Next up, we were introduced to Martha Wainwright-at this stage of her career still better known as sister of Rufus and daughter of Kate McGarrigle (although her new release has a very rude title and a nude photo, which are the sorts of things that some people find memorable). She did an up-tempo country music take on Tower of Song, complete with a nasal twang reminiscent of Tammy Wynette. Despite the variety of lead singers I've already mentioned, a consistent presence in the background were Julie Christensen and Perla Batalla - two women with experience as backing singers on Leonard Cohen albums and tours. As on Cohen's recordings, the significance of these women's contribution shouldn't be underestimated, providing both a strong echo of Cohen's sound and a solid foundation which gave all the other singers the freedom to try their styles and interpretations.

Christensen and Batalla stepped to the front of the stage for the next song along with a tall man who shuffled onto stage in an awkwardly shy way. His long black hair obscured some of his face. I looked through the program in the gloom trying to guess who it might be - maybe Jarvis Cocker had grown his hair? Maybe I was wrong about what Rufus Wainwright looked like? The song was The Guests, with the female singers playing a part very similar to the original. But the man doing the lead vocal produced a rendition which could only be described as breath-taking. By the time the song was finished, the question "who is that guy" had become much more pressing - it was on the lips of everyone in the audience! It was truly a show-stealing performance by the unknown singer - a rendition somewhat reminiscent in style to Jeff Buckley's live version of Hallelujah from years ago, but with an angelic purity that swooped and soared, both powerful and fragile, a voice of rare beauty that left the hairs standing up on the back of your neck.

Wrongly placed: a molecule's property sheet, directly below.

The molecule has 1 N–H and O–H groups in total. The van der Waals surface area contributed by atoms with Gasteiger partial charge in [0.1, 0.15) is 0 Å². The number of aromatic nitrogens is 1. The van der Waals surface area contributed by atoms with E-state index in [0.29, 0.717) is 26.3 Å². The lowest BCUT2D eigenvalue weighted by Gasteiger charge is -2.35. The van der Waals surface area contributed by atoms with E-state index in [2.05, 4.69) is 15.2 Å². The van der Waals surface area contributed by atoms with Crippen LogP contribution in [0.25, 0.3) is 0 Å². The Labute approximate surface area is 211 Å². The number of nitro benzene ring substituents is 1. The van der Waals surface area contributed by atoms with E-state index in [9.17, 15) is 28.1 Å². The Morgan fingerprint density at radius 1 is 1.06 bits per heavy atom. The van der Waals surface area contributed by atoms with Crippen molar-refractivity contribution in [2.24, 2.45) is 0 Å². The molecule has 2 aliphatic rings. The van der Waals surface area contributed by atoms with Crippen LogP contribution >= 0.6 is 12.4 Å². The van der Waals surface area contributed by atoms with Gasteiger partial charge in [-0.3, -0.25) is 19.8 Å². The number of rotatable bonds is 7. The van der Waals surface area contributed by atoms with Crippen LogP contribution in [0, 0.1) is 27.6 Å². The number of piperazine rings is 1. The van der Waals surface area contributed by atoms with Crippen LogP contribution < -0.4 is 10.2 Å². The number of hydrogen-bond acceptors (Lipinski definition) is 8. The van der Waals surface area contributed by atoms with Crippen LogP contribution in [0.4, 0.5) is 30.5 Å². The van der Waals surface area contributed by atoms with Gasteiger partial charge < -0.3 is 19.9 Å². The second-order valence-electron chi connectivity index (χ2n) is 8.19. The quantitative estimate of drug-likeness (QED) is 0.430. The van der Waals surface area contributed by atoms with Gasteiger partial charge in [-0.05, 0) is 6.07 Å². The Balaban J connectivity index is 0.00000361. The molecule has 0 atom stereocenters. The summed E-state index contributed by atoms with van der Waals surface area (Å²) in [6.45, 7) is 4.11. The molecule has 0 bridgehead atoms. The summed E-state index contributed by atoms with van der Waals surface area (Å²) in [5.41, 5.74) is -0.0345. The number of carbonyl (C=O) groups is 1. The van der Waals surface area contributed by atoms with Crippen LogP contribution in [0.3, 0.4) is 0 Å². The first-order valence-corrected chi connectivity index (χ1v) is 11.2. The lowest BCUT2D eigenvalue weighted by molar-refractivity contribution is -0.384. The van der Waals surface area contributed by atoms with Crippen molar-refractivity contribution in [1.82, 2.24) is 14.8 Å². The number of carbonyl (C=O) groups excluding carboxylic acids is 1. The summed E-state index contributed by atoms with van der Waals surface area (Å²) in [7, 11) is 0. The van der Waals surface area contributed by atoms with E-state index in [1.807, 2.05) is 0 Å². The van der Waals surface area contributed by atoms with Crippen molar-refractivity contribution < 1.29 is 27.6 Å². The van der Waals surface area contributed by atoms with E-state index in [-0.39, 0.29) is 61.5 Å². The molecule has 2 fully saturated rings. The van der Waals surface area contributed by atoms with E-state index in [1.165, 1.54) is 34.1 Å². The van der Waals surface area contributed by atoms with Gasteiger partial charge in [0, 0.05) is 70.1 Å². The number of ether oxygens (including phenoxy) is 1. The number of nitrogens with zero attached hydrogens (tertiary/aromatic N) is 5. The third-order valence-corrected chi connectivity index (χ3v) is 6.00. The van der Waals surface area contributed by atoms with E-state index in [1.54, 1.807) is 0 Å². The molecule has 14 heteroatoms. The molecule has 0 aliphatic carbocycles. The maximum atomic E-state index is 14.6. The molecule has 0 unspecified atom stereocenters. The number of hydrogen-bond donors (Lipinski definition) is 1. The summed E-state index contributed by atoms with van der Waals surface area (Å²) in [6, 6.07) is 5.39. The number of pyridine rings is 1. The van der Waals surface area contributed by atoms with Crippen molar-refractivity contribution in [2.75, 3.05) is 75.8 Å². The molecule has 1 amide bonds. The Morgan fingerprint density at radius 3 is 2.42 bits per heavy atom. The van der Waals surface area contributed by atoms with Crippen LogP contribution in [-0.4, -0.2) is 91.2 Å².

To steal a quote from a review by The Guardian when he performed at a show in London last year, "fluttering between a keening falsetto and a lower register with all the richness of a mature black female voice, it's one of those unique instruments that channel emotion with such purity you can't quite believe you are in the same room." The applause was undoubtedly the loudest of the night, driven by astonishment as well as appreciation. Ten songs later when the intermission occurred, literally everybody I spoke with or overheard was talking about his performance and seeking information about this man, whose name turned out to be Antony. The Sydney shows were his first appearance in this project, with him filling the role played by Laurie Anderson in the Brighton performances of the shows in 2004 and in Brooklyn in 2003. I quite like some of Laurie Anderson's stuff, but I think Australia got the better option.